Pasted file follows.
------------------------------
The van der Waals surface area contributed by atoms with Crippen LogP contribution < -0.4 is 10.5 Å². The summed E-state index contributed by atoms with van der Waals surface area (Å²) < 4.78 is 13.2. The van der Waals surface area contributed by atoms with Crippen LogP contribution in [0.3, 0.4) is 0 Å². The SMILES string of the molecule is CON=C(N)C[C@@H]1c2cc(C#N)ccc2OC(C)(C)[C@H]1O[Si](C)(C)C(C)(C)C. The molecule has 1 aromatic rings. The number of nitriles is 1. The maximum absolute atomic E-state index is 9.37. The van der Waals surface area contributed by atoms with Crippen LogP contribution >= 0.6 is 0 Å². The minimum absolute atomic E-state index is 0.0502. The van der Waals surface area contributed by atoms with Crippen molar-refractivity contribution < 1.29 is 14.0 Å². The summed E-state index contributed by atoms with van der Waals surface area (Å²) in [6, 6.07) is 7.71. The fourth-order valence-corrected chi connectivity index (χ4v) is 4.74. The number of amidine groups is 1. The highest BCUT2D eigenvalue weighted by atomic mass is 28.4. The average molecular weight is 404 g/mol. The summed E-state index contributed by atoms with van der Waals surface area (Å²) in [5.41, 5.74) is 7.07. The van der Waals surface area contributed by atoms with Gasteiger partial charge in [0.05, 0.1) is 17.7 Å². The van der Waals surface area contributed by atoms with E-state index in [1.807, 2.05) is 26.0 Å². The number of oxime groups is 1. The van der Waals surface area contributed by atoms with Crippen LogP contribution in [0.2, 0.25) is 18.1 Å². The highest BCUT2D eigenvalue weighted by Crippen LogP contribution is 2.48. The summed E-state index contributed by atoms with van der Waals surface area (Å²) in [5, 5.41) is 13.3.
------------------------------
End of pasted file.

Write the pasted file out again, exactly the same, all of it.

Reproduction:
The van der Waals surface area contributed by atoms with Crippen LogP contribution < -0.4 is 10.5 Å². The summed E-state index contributed by atoms with van der Waals surface area (Å²) < 4.78 is 13.2. The van der Waals surface area contributed by atoms with Crippen LogP contribution in [0.3, 0.4) is 0 Å². The SMILES string of the molecule is CON=C(N)C[C@@H]1c2cc(C#N)ccc2OC(C)(C)[C@H]1O[Si](C)(C)C(C)(C)C. The molecule has 1 aromatic rings. The number of nitriles is 1. The maximum absolute atomic E-state index is 9.37. The van der Waals surface area contributed by atoms with Crippen LogP contribution >= 0.6 is 0 Å². The minimum absolute atomic E-state index is 0.0502. The van der Waals surface area contributed by atoms with Crippen molar-refractivity contribution < 1.29 is 14.0 Å². The summed E-state index contributed by atoms with van der Waals surface area (Å²) in [6, 6.07) is 7.71. The fourth-order valence-corrected chi connectivity index (χ4v) is 4.74. The number of amidine groups is 1. The highest BCUT2D eigenvalue weighted by atomic mass is 28.4. The average molecular weight is 404 g/mol. The summed E-state index contributed by atoms with van der Waals surface area (Å²) in [5.41, 5.74) is 7.07. The van der Waals surface area contributed by atoms with Gasteiger partial charge in [0.05, 0.1) is 17.7 Å². The van der Waals surface area contributed by atoms with E-state index in [1.807, 2.05) is 26.0 Å². The number of oxime groups is 1. The van der Waals surface area contributed by atoms with Crippen LogP contribution in [0.2, 0.25) is 18.1 Å². The highest BCUT2D eigenvalue weighted by Crippen LogP contribution is 2.48. The summed E-state index contributed by atoms with van der Waals surface area (Å²) in [5, 5.41) is 13.3.